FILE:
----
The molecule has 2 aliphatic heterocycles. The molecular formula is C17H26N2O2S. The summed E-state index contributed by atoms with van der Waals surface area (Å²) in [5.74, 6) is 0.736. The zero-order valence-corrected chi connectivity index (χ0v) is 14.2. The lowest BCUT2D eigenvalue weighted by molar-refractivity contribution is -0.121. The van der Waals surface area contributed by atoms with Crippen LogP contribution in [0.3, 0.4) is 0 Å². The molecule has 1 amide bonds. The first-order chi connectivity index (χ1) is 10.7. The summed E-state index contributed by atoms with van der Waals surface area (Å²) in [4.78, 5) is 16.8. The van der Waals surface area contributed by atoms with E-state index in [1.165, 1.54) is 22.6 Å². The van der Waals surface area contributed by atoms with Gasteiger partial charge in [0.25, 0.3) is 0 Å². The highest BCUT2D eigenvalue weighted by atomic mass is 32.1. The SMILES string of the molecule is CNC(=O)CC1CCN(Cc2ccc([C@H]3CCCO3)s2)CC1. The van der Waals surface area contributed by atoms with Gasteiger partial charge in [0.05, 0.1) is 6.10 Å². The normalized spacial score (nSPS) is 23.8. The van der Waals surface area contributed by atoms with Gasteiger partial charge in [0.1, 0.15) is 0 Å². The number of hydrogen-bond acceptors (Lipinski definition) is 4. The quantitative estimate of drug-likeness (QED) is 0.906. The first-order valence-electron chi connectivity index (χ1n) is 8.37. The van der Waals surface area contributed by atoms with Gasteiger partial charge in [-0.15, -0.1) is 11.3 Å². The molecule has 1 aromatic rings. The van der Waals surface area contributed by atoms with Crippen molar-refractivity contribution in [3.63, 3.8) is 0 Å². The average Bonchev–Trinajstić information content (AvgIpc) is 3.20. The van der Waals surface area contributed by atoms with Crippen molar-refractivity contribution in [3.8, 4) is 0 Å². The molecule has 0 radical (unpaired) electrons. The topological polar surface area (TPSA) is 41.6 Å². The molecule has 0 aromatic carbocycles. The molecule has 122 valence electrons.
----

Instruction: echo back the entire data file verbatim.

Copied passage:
The molecule has 2 aliphatic heterocycles. The molecular formula is C17H26N2O2S. The summed E-state index contributed by atoms with van der Waals surface area (Å²) in [5.74, 6) is 0.736. The zero-order valence-corrected chi connectivity index (χ0v) is 14.2. The lowest BCUT2D eigenvalue weighted by molar-refractivity contribution is -0.121. The van der Waals surface area contributed by atoms with Crippen LogP contribution in [0.3, 0.4) is 0 Å². The molecule has 1 amide bonds. The first-order chi connectivity index (χ1) is 10.7. The summed E-state index contributed by atoms with van der Waals surface area (Å²) in [4.78, 5) is 16.8. The van der Waals surface area contributed by atoms with E-state index in [1.165, 1.54) is 22.6 Å². The van der Waals surface area contributed by atoms with Gasteiger partial charge in [0.25, 0.3) is 0 Å². The highest BCUT2D eigenvalue weighted by atomic mass is 32.1. The SMILES string of the molecule is CNC(=O)CC1CCN(Cc2ccc([C@H]3CCCO3)s2)CC1. The van der Waals surface area contributed by atoms with Gasteiger partial charge in [0.05, 0.1) is 6.10 Å². The normalized spacial score (nSPS) is 23.8. The van der Waals surface area contributed by atoms with Gasteiger partial charge in [0.1, 0.15) is 0 Å². The number of hydrogen-bond acceptors (Lipinski definition) is 4. The quantitative estimate of drug-likeness (QED) is 0.906. The first-order valence-electron chi connectivity index (χ1n) is 8.37. The van der Waals surface area contributed by atoms with Gasteiger partial charge in [-0.15, -0.1) is 11.3 Å². The molecule has 1 aromatic rings. The van der Waals surface area contributed by atoms with Crippen molar-refractivity contribution in [3.63, 3.8) is 0 Å². The average Bonchev–Trinajstić information content (AvgIpc) is 3.20. The van der Waals surface area contributed by atoms with Crippen molar-refractivity contribution in [3.8, 4) is 0 Å². The molecule has 0 radical (unpaired) electrons. The topological polar surface area (TPSA) is 41.6 Å². The molecule has 0 aromatic carbocycles. The molecule has 122 valence electrons.